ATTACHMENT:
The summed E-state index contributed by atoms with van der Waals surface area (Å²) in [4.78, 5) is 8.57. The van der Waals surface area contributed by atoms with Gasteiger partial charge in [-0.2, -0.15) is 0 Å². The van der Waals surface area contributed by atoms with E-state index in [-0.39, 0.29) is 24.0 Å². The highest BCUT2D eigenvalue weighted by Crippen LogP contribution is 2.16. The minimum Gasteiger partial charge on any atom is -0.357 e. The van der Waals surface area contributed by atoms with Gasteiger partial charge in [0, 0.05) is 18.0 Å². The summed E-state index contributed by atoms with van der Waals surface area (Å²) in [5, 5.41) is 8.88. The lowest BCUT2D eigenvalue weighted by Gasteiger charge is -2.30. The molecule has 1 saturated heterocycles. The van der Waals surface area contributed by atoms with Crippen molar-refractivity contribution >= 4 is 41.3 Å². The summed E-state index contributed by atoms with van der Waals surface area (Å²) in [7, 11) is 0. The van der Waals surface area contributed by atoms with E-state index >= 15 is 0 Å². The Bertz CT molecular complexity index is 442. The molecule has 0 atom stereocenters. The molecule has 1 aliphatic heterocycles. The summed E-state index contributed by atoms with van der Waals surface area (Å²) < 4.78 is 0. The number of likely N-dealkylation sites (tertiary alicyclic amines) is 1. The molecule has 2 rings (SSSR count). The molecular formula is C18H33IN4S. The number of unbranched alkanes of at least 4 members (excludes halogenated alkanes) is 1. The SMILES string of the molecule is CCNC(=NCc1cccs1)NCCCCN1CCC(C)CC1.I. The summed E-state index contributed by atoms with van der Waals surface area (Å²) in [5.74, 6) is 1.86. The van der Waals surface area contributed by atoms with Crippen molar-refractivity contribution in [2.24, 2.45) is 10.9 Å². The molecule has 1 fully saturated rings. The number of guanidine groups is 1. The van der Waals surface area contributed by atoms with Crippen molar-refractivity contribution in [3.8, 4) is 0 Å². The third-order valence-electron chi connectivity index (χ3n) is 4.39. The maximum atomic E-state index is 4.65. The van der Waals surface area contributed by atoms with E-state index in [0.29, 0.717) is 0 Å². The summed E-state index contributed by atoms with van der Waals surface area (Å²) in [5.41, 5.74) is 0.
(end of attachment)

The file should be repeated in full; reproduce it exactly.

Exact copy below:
The summed E-state index contributed by atoms with van der Waals surface area (Å²) in [4.78, 5) is 8.57. The van der Waals surface area contributed by atoms with Gasteiger partial charge in [-0.2, -0.15) is 0 Å². The van der Waals surface area contributed by atoms with E-state index in [-0.39, 0.29) is 24.0 Å². The highest BCUT2D eigenvalue weighted by Crippen LogP contribution is 2.16. The minimum Gasteiger partial charge on any atom is -0.357 e. The van der Waals surface area contributed by atoms with Gasteiger partial charge in [0, 0.05) is 18.0 Å². The summed E-state index contributed by atoms with van der Waals surface area (Å²) in [5, 5.41) is 8.88. The lowest BCUT2D eigenvalue weighted by Gasteiger charge is -2.30. The molecule has 1 saturated heterocycles. The van der Waals surface area contributed by atoms with Crippen molar-refractivity contribution >= 4 is 41.3 Å². The summed E-state index contributed by atoms with van der Waals surface area (Å²) in [7, 11) is 0. The van der Waals surface area contributed by atoms with E-state index >= 15 is 0 Å². The Bertz CT molecular complexity index is 442. The molecule has 0 atom stereocenters. The molecule has 1 aliphatic heterocycles. The summed E-state index contributed by atoms with van der Waals surface area (Å²) < 4.78 is 0. The number of likely N-dealkylation sites (tertiary alicyclic amines) is 1. The molecule has 2 rings (SSSR count). The molecular formula is C18H33IN4S. The number of unbranched alkanes of at least 4 members (excludes halogenated alkanes) is 1. The SMILES string of the molecule is CCNC(=NCc1cccs1)NCCCCN1CCC(C)CC1.I. The summed E-state index contributed by atoms with van der Waals surface area (Å²) in [5.74, 6) is 1.86. The van der Waals surface area contributed by atoms with Crippen molar-refractivity contribution in [2.24, 2.45) is 10.9 Å². The molecule has 1 fully saturated rings. The number of guanidine groups is 1. The van der Waals surface area contributed by atoms with Crippen molar-refractivity contribution in [3.8, 4) is 0 Å². The third-order valence-electron chi connectivity index (χ3n) is 4.39. The maximum atomic E-state index is 4.65. The van der Waals surface area contributed by atoms with E-state index in [0.29, 0.717) is 0 Å². The summed E-state index contributed by atoms with van der Waals surface area (Å²) in [5.41, 5.74) is 0.